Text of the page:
It is not always self-evident what is self-interest and what isn’t. Who decides the global moral and environmental ideology for national and corporate social responsibility? Is it to be Red or Blue? For example should responsible investment go towards preventing global warming or preventing global cooling? Who decides what the problem is? How do you prevent the emergence of an exploitative class who say the one thing they’ll get the most money from that is not strictly true. Take the example of “climate change” a phrase I dislike because it can mean anything and the climate has always changed so for all the money they’re telling you you’re not actually buying anything new. While it’s obvious to me the destruction of unique rainforest, its natural ecological library of data and its contribution to climate systems, is a disaster for the Earth and its people, it far less obvious what effect the toggling-up and down the CO2 indicator makes. All the models from the ’80s and ’90s were wildly inaccurate and wasted a lot of investment that could have been better spend preventing destruction of the rainforest. So who makes the decision what is best for the largest scale? Surely nobody does, that scale has to emerge naturally once human civilization has expanded beyond the pull of the Earth’s gravity.

      • ‘Climate change’ is typically used as a phrase because when the term ‘global warming’ is used people often respond by pointing to recent cold spells they personally experienced or areas displaying a cooling trend. This, of course, confuses climate with weather and so the term ‘climate change’ helps to somewhat avoid this misunderstanding, while admittedly being somewhat less specific. Your response also seems to imply that the link between increased CO2 and global warming is an area of open debate and uncertainty, and while that is certainly true in the political and social spheres, it is certainly not the case in the scientific sphere where there is a clear consensus.

    • David Sloan Wilson says:

      Here is how I think about Chris’ point from a multilevel evolutionary perspective. In a multi-tier hierarchy of units, conflict at a lower scale (such as among clans within highly dysfunctional nations) cannot attend to functional organization at a larger scale (such as global climate change). The lower-level conflicts must be resolved first.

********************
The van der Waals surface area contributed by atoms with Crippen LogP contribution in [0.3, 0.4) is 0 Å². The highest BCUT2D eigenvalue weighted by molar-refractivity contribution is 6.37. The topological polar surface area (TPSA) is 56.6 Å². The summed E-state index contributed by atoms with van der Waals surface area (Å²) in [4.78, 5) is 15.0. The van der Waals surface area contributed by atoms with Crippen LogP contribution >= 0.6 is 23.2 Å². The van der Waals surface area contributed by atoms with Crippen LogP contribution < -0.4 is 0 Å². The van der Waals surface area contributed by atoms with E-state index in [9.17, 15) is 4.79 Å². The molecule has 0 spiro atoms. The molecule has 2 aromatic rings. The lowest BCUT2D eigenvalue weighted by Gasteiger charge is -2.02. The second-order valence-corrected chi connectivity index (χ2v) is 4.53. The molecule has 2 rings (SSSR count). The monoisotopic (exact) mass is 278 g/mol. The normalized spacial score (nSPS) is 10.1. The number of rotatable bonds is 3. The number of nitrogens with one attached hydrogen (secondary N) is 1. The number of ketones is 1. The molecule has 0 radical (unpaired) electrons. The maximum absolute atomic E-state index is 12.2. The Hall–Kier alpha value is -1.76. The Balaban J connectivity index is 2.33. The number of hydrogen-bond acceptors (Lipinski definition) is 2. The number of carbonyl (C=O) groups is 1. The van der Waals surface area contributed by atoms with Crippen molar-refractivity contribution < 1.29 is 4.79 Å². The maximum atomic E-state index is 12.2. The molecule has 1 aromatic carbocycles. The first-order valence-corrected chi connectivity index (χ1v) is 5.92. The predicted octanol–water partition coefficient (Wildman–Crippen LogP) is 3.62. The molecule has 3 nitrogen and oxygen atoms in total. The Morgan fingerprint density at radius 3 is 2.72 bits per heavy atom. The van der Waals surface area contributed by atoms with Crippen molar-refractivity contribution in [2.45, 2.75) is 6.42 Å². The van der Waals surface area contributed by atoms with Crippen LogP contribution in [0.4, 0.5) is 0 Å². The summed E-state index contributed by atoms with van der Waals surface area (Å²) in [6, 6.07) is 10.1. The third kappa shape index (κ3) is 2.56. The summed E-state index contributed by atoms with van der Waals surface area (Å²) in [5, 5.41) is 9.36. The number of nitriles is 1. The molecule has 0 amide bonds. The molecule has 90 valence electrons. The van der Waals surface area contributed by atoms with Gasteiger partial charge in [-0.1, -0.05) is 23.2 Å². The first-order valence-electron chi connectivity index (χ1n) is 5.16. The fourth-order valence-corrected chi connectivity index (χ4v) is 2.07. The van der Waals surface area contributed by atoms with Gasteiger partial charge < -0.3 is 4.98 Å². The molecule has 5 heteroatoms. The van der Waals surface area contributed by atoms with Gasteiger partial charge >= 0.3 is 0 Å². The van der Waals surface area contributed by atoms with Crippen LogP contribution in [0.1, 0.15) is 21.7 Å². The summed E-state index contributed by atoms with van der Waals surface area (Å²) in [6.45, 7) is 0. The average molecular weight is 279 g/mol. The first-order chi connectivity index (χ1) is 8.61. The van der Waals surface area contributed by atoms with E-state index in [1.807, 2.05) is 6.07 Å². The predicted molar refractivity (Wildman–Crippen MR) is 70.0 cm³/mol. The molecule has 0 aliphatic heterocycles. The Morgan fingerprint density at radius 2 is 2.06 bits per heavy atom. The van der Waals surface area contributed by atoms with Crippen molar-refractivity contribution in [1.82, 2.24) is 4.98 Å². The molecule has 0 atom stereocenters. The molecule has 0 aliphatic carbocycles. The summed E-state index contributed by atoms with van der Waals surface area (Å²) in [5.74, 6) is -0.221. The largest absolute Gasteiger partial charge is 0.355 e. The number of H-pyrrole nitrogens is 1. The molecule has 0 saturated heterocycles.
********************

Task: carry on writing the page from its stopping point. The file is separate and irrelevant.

3. Mark Sloan says:

    Describing the unregulated pursuit of self-interest as cancerous, as in “The unregulated pursuit of self-interest is cancerous at all scales”, is a revealing metaphor whose power arguably comes from its truth in both evolutionary biology (as described above) and evolutionary game theory. I really like it.

    But the post here is vague on how we can derive the norms and enforcement means for a global village from the norms of actual villages where everyone knows everyone else.

    The philosopher John Rawls’ Theory of Justice provides one approach (for both global village norms and norms on all the levels down to families and individuals). That approach is summarized in his “original position” as something like: “… a group of persons is set the task of reaching an agreement about the political and economic structure (including regulation of self-interest) of a society which they are, once an agreement has been reached, to occupy. Each individual, however, deliberates behind a ‘veil of ignorance’ (concerning their place in that society).”

    While Rawls’ seems to me the best approach from the standpoint of human well-being, it may be too intellectual to be motivating for most people. Perhaps we need another powerful metaphor beyond “global village”.

  4. Mark Sloan says:

    The metaphor “The unregulated pursuit of self-interest is cancerous at all scales” suggests a cancer cure (chemotherapy) metaphor for regulating the pursuit of self-interest on the global village level (as well as all other levels).

    How about something like “’Do to others as you would have them do to you’ is chemotherapy for the cancerous products of the unregulated pursuit of self-interest.” In its favor, the Golden Rule is arguably a simple heuristic for both Rawls’ original position and indirect reciprocity, thus providing grounding in both science and philosophy.

    • David Sloan Wilson says:

      Mark, I’m glad you like the cancer metaphor, as I do. You’re right that our article is vague on how to scale up and some of the mechanisms that work at a large scale might be quite unlike what works at a smaller scale. Peter Turchin’s work is insightful on this point. On Rawls, it always seemed to me that his veil of ignorance was a prosthetic device for getting people who think entirely in terms of self-interest to behave prosocially by regarding themselves as a representative individual.

      The reason we end the article with a section on narrative is because so much depends upon framing, which can be anything from a formal scientific theory, to a highly refined ideology, to a story of any sort. The neoliberal narrative makes it seem that eliminating social controls is good for the group. Calling it cancerous is a step toward creating a new narrative that by itself can be impactful. Of course, as scientists we have a responsibility to ground our narrative in what’s true to the best of our knowledge, but the cancer metaphor can be scientifically justified. An ideology that benefits some individuals at factions at the expense of the body politic really is analogous to cancer cells spreading at the expense of real bodies.

  5. This sounds a lot like the approach to holistic systems known as holonics. If you are familiar with it, I’d like to know what you see as the similarities and differences. If you are not familiar with it, the best discussion I’ve seen lately is by Mihaela Ulieru in Ch. 11 in the new volume by John Clippinger and David Bollier titled “From Bitcoin to Burning Man and Beyond: The Quest for Identity and Autonomy in a Digital Society” (2014). A .pdf download can easily be found.